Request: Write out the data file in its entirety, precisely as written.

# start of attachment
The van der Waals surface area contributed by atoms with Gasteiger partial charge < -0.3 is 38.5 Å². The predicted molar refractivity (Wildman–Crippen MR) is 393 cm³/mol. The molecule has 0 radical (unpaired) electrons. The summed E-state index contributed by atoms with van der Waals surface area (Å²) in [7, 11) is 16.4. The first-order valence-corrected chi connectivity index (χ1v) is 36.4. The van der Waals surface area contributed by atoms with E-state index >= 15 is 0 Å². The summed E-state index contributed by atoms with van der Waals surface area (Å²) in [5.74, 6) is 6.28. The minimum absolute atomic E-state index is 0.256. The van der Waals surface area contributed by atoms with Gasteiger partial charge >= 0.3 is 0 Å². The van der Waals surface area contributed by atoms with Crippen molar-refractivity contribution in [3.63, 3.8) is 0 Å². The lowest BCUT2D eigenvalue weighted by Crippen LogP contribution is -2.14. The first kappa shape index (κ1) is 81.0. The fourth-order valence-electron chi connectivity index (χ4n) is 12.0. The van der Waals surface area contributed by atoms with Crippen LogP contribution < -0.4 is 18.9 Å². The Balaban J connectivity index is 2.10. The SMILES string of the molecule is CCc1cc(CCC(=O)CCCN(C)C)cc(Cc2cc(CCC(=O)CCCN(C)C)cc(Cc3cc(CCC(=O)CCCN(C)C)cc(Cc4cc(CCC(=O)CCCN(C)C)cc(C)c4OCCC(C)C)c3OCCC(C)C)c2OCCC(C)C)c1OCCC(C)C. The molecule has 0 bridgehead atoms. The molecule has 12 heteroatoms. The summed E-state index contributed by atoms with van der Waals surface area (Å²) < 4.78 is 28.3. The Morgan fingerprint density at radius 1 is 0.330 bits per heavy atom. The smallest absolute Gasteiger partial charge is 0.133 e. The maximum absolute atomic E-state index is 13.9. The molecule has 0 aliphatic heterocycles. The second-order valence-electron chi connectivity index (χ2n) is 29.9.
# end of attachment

The van der Waals surface area contributed by atoms with Gasteiger partial charge < -0.3 is 38.5 Å². The predicted molar refractivity (Wildman–Crippen MR) is 393 cm³/mol. The molecule has 0 radical (unpaired) electrons. The summed E-state index contributed by atoms with van der Waals surface area (Å²) in [7, 11) is 16.4. The first-order valence-corrected chi connectivity index (χ1v) is 36.4. The van der Waals surface area contributed by atoms with E-state index >= 15 is 0 Å². The summed E-state index contributed by atoms with van der Waals surface area (Å²) in [5.74, 6) is 6.28. The minimum absolute atomic E-state index is 0.256. The van der Waals surface area contributed by atoms with Gasteiger partial charge >= 0.3 is 0 Å². The van der Waals surface area contributed by atoms with Crippen molar-refractivity contribution in [3.63, 3.8) is 0 Å². The lowest BCUT2D eigenvalue weighted by Crippen LogP contribution is -2.14. The first kappa shape index (κ1) is 81.0. The fourth-order valence-electron chi connectivity index (χ4n) is 12.0. The van der Waals surface area contributed by atoms with Crippen LogP contribution < -0.4 is 18.9 Å². The Balaban J connectivity index is 2.10. The SMILES string of the molecule is CCc1cc(CCC(=O)CCCN(C)C)cc(Cc2cc(CCC(=O)CCCN(C)C)cc(Cc3cc(CCC(=O)CCCN(C)C)cc(Cc4cc(CCC(=O)CCCN(C)C)cc(C)c4OCCC(C)C)c3OCCC(C)C)c2OCCC(C)C)c1OCCC(C)C. The molecule has 0 bridgehead atoms. The molecule has 12 heteroatoms. The summed E-state index contributed by atoms with van der Waals surface area (Å²) < 4.78 is 28.3. The Morgan fingerprint density at radius 1 is 0.330 bits per heavy atom. The smallest absolute Gasteiger partial charge is 0.133 e. The maximum absolute atomic E-state index is 13.9. The molecule has 0 aliphatic heterocycles. The second-order valence-electron chi connectivity index (χ2n) is 29.9.